becomes ready to receive initiation into the first degree of priesthood, becoming a Tarmida.

PRIESTHOOD 1ST STAGE: The Shwalia (as the would be priest is termed) recites from memory the whole of the Sidra d Nishmatha. PRIESTHOOD 2ND STAGE: During the next stage, the would-be priest must remain isolated (with exception of the presence of the Ganzivra) in a newly built reed hut on the Mandi grounds and must remain awake for this period, which lasts for seven days (i.e.. Sunday to Sunday). On the following Sunday morning (i.e.. on the 7th day) the Shwalia baptizes the Ganzivra and thus ends the first stage of consecration . He now begins the sixty days of purity, in which he must live isolated from his family and if married must not cohabit. Once the sixty days are over, the Shwalia reads his first Masiqta (Mass) and consequently becomes a Tarmida. PRIESTHOOD GANZIVRA STAGE: Consecration to the Ganzivrite, or Bishop, can only take place when some pious aged person in the community is near death, since the Ganzivite must perform a funeral service as part of their initiation. this person must be ritually pure and of priestly stock, he/she must also have been married and not childless. The purpose of this dying person is to be a Message Bearer, he/she will be purified from all past transgressions and pass to the Worlds of Light unhindered. At the end of the three day period, the Ganzivra-elect officiates at a lofani in the dead persons name. He then returns to his own home where he must live a cut-off existence for 45 days (the period assigned for the passage of the soul through the purgatories). This is very similar to practices outlined by Padmasambhava in the Tibetan Book of the Dead. He must remain in seclusion, and may not cohabit with his wife, if he becomes polluted then the period is re-begun. At the end of this period the (now) Ganzivra must perform a marriage ceremony for a priest. If no such marriage opportunity arises then the Ganzivra remains in his state of isolation until his death. This is rarely the case since polygamy is acceptable, especially amongst priests, and a fellow priest is willing to marry for the sake of his colleague. This stage of Priesthood is allowed only a raw food diet, with the possible exception of cooked bread. PRIESTHOOD HEAD: The last and highest degree of the priesthood is that of Rish'uma, or Head of The People, this seat has been vacant for over two centuries. A Ganzivra acquires this rank automatically when he has consecrated five priests. Among Essenes this office was entitled Moreh HaZedec - the Teacher of Righteousness. NEW NAME: Every Mandaean has two names, that of his earthly name (laqab) and the religiously important Malwasha (zodiacal name). The latter is his real name and is used on all religious occasions, this name is linked and derived from the mother and not the father.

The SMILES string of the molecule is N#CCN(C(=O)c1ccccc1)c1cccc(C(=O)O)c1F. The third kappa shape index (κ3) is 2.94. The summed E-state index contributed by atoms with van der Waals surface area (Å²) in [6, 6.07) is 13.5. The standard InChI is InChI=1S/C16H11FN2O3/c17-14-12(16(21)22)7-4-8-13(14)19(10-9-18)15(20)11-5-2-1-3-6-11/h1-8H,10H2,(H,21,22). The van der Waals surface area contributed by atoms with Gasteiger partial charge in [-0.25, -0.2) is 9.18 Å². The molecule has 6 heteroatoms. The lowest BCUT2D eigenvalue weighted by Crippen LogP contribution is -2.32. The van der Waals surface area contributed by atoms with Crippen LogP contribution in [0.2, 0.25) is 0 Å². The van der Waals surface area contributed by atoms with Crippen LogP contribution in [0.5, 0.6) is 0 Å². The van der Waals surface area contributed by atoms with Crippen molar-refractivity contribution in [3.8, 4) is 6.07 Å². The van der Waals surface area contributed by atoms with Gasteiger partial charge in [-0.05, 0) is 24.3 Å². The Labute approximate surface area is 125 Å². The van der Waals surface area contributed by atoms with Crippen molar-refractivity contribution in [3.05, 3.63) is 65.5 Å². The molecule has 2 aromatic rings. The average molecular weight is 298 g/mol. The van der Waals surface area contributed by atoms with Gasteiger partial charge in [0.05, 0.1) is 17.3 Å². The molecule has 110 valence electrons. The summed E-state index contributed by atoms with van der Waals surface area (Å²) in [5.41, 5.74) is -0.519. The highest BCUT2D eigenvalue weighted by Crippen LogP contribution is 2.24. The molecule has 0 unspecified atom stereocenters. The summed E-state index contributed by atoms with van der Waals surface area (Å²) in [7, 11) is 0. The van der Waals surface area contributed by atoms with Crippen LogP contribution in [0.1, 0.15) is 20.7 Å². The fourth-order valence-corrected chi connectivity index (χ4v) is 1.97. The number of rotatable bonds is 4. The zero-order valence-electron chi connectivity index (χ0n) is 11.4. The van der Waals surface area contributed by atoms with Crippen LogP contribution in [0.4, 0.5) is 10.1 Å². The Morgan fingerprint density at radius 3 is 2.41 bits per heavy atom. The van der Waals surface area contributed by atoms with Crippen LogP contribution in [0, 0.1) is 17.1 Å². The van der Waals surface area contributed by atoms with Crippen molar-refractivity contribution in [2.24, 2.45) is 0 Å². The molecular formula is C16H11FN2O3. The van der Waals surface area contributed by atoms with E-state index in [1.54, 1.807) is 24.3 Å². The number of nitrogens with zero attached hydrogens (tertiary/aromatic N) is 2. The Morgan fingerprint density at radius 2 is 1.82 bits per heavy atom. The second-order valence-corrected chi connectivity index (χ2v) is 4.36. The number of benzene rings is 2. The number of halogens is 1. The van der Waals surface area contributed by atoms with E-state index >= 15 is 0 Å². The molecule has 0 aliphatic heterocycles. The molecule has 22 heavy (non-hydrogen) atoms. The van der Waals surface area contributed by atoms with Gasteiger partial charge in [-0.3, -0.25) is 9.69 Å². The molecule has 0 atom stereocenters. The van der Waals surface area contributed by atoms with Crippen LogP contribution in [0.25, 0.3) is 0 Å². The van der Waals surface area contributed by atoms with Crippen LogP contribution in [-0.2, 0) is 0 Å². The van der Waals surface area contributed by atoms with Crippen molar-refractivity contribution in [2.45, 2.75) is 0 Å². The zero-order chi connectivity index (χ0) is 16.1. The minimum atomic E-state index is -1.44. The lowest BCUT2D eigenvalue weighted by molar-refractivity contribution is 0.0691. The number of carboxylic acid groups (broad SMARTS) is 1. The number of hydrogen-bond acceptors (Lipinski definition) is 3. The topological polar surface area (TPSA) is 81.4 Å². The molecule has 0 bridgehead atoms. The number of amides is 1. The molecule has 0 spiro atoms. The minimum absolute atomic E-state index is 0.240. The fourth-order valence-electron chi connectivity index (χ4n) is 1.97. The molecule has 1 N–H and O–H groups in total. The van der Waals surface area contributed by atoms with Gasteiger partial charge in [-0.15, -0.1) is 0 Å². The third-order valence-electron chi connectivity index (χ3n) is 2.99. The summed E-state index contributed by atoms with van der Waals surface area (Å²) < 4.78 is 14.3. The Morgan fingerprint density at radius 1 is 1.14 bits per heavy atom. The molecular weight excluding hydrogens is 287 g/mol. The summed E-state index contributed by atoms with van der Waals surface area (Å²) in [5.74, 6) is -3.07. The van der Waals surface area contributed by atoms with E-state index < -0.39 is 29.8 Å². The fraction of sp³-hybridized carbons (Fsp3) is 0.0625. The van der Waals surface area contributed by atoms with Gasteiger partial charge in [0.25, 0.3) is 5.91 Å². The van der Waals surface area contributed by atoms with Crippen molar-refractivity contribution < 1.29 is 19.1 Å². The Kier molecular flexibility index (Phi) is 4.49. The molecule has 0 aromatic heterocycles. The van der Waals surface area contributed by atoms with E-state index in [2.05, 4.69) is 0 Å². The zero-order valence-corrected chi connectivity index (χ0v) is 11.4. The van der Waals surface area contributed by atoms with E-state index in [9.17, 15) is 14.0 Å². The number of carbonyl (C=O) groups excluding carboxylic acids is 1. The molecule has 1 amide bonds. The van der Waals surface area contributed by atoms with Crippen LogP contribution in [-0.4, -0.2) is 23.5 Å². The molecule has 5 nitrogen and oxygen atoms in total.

The priest uses the time of birth, the day, the zodiac sign and astrological chart to determine this name - but the giving of this religious name protects that person from the evil powers of the zodiac sign in which he was born remember that the "12" and "7" are mentioned in the religious books as being evil and represent the zodiac signs and the then known planets, respectively. The purpose of the Malwasha is to protect that person from his star sign, the Malwasha is used in the religious ceremonies and prayers, the other name given by the parents is an earthly name of no significance to the religion.

HIDDEN EDEN: Mandaeans believe that every beast, bird, flower and the whole physical universe has a spiritual counterpart in Mshunia Kushta (the ideal world or paradise of the Mandaeans), although according to Foerster, this idea is seldom mentioned in the older books, yet more frequently in the later books and is situated in the north. The inhabitants of this world who are the descendants of Adam Kasia and Hawa Kasia (the hidden Adam and Eve) are said to marry and have children but without pollution in the process. CELIBACY: Celibacy is regarded as a sin, while the procreation of children is regarded as a religious duty. Women are not forced into marriages, although divorce is not accepted and only separation is sanctioned. Polygamy is not uncommon in the community, although this is a personal matter and is not universal. CALENDAR: The Mandaeans count the twenty four hours of a day and night as beginning at dawn (i.e.. light over dark; good over bad). in contrast to their Arab neighbours, who say the night of Tuesday - referring to the night preceding Tuesday (i.e.. Monday night). The Mandaean year is divided into twelve months of thirty days each (a 360 day year) with five intercalary days named Parwanaia or Panja, which falls between the 30th day of Shmbulta and the 1st day of Qaina. ALPHABET: The alphabet (a total of 24 letters) is called by the Mandaeans the 'abaga' and the spoken language is called the 'ratna'. The Mandaeans look upon their alphabet as being magical and sacred and which are sometimes read out allowed to ward of evil spirits. Each letter represents a power of life and light, the first and last letters, the 'alpha', are the same and represent perfection of light and life. The writing of the holy documents can only be done on paper, papyrus, metal (lead sheets) and stone (or clay) - they can never be written on parchment or animal skin, for it is a sin to slaughter and also because animal skin is unclean. Rolls or books must be wrapped in white cloth or muslin and must not be bound in leather. The ink is hand made and is a priestly recipe, there is no one method or recipe, although it is